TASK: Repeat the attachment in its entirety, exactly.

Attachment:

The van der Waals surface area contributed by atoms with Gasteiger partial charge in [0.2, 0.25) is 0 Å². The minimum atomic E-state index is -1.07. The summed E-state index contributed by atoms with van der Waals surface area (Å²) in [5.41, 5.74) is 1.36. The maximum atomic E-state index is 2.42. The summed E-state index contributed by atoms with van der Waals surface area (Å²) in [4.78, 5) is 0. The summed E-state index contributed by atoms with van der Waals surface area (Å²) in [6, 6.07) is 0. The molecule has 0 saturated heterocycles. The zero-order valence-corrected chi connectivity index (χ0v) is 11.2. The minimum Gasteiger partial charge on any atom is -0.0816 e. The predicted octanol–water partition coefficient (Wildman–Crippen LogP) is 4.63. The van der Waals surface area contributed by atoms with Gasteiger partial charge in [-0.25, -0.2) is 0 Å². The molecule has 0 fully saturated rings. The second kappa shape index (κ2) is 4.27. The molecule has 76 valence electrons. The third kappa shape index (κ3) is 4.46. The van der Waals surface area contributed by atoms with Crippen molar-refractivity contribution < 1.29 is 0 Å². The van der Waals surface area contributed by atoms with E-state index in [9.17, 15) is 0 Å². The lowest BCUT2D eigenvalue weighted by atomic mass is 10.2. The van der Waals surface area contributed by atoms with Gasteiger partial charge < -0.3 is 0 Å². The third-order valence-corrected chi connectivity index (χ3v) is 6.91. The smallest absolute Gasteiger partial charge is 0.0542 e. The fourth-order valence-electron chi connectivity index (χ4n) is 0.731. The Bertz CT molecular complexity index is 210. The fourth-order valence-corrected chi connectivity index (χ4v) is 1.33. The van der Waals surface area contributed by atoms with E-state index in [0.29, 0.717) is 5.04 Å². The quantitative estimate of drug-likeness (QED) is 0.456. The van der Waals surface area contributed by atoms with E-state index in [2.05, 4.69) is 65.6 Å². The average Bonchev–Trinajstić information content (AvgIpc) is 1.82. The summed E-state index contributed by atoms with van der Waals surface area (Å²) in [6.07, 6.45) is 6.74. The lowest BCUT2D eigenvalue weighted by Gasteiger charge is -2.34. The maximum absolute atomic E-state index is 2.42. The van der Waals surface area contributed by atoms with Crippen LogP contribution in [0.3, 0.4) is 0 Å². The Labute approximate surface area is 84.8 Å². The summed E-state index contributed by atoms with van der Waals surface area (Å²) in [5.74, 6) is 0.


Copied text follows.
The van der Waals surface area contributed by atoms with Gasteiger partial charge in [0.2, 0.25) is 0 Å². The minimum atomic E-state index is -1.07. The summed E-state index contributed by atoms with van der Waals surface area (Å²) in [5.41, 5.74) is 1.36. The maximum atomic E-state index is 2.42. The summed E-state index contributed by atoms with van der Waals surface area (Å²) in [4.78, 5) is 0. The summed E-state index contributed by atoms with van der Waals surface area (Å²) in [6, 6.07) is 0. The molecule has 0 saturated heterocycles. The zero-order valence-corrected chi connectivity index (χ0v) is 11.2. The minimum Gasteiger partial charge on any atom is -0.0816 e. The predicted octanol–water partition coefficient (Wildman–Crippen LogP) is 4.63. The van der Waals surface area contributed by atoms with Gasteiger partial charge in [-0.25, -0.2) is 0 Å². The molecule has 0 fully saturated rings. The second kappa shape index (κ2) is 4.27. The molecule has 76 valence electrons. The third kappa shape index (κ3) is 4.46. The van der Waals surface area contributed by atoms with Crippen molar-refractivity contribution < 1.29 is 0 Å². The van der Waals surface area contributed by atoms with E-state index in [9.17, 15) is 0 Å². The lowest BCUT2D eigenvalue weighted by atomic mass is 10.2. The van der Waals surface area contributed by atoms with Gasteiger partial charge < -0.3 is 0 Å². The third-order valence-corrected chi connectivity index (χ3v) is 6.91. The smallest absolute Gasteiger partial charge is 0.0542 e. The fourth-order valence-electron chi connectivity index (χ4n) is 0.731. The Bertz CT molecular complexity index is 210. The fourth-order valence-corrected chi connectivity index (χ4v) is 1.33. The van der Waals surface area contributed by atoms with E-state index in [0.29, 0.717) is 5.04 Å². The quantitative estimate of drug-likeness (QED) is 0.456. The van der Waals surface area contributed by atoms with E-state index in [2.05, 4.69) is 65.6 Å². The average Bonchev–Trinajstić information content (AvgIpc) is 1.82. The summed E-state index contributed by atoms with van der Waals surface area (Å²) in [6.07, 6.45) is 6.74. The lowest BCUT2D eigenvalue weighted by Gasteiger charge is -2.34. The maximum absolute atomic E-state index is 2.42. The van der Waals surface area contributed by atoms with Crippen LogP contribution in [0.3, 0.4) is 0 Å². The Labute approximate surface area is 84.8 Å². The summed E-state index contributed by atoms with van der Waals surface area (Å²) in [5.74, 6) is 0.